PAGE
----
On having your ideas attacked . . . clues that you're winning the debate . . . and the common fate of dissenters

In The Black Swan--which was published in 2007 and foreshadows/explains the economic meltdown of 2008--Nassim Nicholas Taleb has strong opinions about some well-known professors of finance & economics including Myron Scholes, Stephen Ross and Martin Shubik.

This bit is from page 280:
It was symptomatic that almost all people who attacked my thinking attacked a deformed version of it . . . . Some even had to change my biography. At a panel in Lugano, Myron Scholes once got in to a state of rage, and went after a transformed version of my ideas. I could see the pain in his face.

Once, in Paris, a prominent member of the mathematical establishment, who invested part of his lifeon some minute sub-sub-property of the Gaussian, blew a fuse--right when I showed empirical evidence of Black Swans in markets. He turned red with anger, had difficulty breathing, and started hurling insults at me for having descrated the institution, lacking pudeur (modesty); he shouted "I am a member of the Academy of Science!" to give more strength to his insults. (The French translation of my book was out of stock the next day.)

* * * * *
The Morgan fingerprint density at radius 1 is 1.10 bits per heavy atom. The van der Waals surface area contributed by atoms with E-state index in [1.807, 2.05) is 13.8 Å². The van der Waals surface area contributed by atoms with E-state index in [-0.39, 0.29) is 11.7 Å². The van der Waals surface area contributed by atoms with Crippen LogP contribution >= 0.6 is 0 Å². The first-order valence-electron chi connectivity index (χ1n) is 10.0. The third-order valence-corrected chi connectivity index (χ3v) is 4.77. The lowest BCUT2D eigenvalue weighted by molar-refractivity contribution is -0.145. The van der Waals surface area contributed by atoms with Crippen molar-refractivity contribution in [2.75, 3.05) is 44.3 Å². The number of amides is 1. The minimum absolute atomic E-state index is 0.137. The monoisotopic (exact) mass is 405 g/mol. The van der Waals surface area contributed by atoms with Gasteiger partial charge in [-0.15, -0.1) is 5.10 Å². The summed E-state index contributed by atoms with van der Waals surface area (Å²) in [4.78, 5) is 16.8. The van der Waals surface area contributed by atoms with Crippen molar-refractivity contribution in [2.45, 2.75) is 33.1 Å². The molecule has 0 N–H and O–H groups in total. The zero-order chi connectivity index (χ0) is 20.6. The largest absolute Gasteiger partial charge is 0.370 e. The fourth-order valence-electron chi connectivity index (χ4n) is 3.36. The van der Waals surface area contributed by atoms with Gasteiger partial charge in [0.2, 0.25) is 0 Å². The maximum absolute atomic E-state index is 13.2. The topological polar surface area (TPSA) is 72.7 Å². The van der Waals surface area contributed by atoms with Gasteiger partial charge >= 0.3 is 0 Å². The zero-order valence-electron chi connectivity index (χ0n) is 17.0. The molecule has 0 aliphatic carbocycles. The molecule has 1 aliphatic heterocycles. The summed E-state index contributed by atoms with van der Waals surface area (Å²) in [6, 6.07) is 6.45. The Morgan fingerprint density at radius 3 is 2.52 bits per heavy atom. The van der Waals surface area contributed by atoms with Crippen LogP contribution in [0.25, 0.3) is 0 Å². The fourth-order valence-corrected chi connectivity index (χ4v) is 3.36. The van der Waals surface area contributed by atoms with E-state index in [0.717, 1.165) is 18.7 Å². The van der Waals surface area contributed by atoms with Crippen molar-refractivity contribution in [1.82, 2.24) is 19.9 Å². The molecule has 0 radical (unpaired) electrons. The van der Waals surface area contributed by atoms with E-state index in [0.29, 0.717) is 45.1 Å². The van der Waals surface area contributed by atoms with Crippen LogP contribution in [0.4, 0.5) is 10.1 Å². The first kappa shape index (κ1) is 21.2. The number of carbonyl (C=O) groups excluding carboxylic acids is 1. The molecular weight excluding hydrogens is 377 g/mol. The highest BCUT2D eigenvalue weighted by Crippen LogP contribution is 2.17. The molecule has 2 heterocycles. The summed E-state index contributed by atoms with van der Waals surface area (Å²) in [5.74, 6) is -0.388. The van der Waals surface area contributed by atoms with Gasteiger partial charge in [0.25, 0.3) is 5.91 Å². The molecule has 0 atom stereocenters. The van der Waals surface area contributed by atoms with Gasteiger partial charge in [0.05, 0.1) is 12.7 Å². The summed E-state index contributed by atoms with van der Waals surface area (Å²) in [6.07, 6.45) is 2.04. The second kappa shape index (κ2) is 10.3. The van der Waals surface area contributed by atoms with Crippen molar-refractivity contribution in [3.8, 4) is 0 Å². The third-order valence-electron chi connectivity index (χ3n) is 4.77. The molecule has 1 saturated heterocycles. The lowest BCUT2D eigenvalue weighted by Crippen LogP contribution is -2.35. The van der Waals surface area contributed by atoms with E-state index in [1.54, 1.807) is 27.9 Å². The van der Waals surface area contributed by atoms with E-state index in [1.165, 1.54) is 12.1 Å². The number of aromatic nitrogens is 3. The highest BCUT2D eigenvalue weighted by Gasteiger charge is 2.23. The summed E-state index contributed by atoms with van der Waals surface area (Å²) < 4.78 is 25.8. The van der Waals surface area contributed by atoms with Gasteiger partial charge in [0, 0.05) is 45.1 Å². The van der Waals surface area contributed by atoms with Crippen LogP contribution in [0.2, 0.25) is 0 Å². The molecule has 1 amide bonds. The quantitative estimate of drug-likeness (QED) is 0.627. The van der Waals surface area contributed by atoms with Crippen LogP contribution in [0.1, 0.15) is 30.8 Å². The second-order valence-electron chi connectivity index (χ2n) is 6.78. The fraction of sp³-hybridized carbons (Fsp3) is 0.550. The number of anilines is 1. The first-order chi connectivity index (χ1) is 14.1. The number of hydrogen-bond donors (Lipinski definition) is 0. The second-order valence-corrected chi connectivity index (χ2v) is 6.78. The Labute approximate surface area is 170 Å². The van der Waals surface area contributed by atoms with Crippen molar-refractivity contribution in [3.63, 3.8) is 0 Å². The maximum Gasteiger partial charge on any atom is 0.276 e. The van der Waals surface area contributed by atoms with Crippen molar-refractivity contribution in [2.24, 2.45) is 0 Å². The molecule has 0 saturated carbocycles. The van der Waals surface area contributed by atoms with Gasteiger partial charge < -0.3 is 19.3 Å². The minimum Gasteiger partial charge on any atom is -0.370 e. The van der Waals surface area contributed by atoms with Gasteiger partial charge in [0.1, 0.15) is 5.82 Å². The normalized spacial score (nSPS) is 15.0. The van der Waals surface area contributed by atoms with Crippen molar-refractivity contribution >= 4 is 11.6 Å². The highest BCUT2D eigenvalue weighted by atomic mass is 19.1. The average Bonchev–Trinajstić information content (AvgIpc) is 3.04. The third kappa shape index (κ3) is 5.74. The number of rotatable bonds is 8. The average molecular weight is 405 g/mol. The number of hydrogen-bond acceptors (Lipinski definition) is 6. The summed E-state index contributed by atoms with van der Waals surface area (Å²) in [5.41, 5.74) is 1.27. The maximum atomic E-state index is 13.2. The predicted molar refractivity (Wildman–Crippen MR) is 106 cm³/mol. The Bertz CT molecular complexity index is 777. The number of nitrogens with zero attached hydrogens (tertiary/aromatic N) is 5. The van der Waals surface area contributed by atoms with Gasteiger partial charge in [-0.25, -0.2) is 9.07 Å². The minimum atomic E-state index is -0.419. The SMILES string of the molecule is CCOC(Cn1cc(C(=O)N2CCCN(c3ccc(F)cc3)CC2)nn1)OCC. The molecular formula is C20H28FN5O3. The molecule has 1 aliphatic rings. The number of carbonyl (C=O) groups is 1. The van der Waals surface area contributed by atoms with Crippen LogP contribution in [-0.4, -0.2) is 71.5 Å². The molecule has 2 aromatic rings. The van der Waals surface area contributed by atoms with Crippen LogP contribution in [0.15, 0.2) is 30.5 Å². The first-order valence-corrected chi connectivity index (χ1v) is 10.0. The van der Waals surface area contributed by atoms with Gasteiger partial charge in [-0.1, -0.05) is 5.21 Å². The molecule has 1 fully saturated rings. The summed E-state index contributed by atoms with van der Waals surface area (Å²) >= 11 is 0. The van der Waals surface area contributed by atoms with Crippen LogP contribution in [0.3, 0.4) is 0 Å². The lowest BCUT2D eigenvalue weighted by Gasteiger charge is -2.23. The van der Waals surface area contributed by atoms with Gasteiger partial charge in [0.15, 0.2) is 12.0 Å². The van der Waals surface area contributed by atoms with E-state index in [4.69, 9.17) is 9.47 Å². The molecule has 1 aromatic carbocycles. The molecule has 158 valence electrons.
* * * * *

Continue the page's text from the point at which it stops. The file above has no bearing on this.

My best episode was with Steve Ross, an economist perceived to be an intellectual far superior to Scholes and Merton, and deemed a formidable debater, gave rebuttal to my ideas by signaling small errors or approximations in my presentation, such as Markowitz was not the first to ..." thus certifying that he had no answer to my main point.
Later (on page 283) Taleb points out that, as always, critics of conventional wisdom face plenty of hostility:
The insightful scholar Martin Shubik, who held that the degree of excessive abstraction of these models, a few steps beyond necessity, makes them totally unusable, found himself ostracized, a common fate for dissenters.

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